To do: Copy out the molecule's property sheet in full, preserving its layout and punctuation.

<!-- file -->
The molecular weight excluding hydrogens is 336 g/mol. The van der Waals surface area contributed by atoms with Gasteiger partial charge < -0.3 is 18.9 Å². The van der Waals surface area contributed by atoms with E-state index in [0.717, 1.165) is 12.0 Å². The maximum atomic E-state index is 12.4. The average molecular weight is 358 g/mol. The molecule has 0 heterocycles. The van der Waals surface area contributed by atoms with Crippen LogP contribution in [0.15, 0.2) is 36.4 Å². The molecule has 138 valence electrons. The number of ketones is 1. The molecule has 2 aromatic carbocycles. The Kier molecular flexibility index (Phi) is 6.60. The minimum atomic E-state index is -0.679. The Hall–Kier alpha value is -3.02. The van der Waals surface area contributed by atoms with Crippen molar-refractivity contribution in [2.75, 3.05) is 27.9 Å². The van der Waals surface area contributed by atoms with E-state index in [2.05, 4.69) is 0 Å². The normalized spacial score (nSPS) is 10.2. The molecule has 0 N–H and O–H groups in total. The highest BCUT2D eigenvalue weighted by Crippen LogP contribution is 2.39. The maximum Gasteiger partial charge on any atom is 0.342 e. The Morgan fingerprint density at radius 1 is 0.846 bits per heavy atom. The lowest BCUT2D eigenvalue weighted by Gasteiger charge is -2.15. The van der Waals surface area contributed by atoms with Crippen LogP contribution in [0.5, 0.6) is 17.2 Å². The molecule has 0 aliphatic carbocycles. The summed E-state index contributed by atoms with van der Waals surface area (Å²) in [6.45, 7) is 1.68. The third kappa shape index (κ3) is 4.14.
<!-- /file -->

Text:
The molecular weight excluding hydrogens is 336 g/mol. The van der Waals surface area contributed by atoms with Gasteiger partial charge < -0.3 is 18.9 Å². The van der Waals surface area contributed by atoms with E-state index in [0.717, 1.165) is 12.0 Å². The maximum atomic E-state index is 12.4. The average molecular weight is 358 g/mol. The molecule has 0 heterocycles. The van der Waals surface area contributed by atoms with Crippen LogP contribution in [0.15, 0.2) is 36.4 Å². The molecule has 138 valence electrons. The number of ketones is 1. The molecule has 2 aromatic carbocycles. The Kier molecular flexibility index (Phi) is 6.60. The minimum atomic E-state index is -0.679. The Hall–Kier alpha value is -3.02. The van der Waals surface area contributed by atoms with Crippen molar-refractivity contribution in [2.75, 3.05) is 27.9 Å². The van der Waals surface area contributed by atoms with E-state index in [2.05, 4.69) is 0 Å². The normalized spacial score (nSPS) is 10.2. The molecule has 0 N–H and O–H groups in total. The highest BCUT2D eigenvalue weighted by Crippen LogP contribution is 2.39. The maximum Gasteiger partial charge on any atom is 0.342 e. The Morgan fingerprint density at radius 1 is 0.846 bits per heavy atom. The lowest BCUT2D eigenvalue weighted by Gasteiger charge is -2.15. The van der Waals surface area contributed by atoms with Crippen LogP contribution in [0.5, 0.6) is 17.2 Å². The molecule has 0 aliphatic carbocycles. The summed E-state index contributed by atoms with van der Waals surface area (Å²) in [6.45, 7) is 1.68. The third kappa shape index (κ3) is 4.14.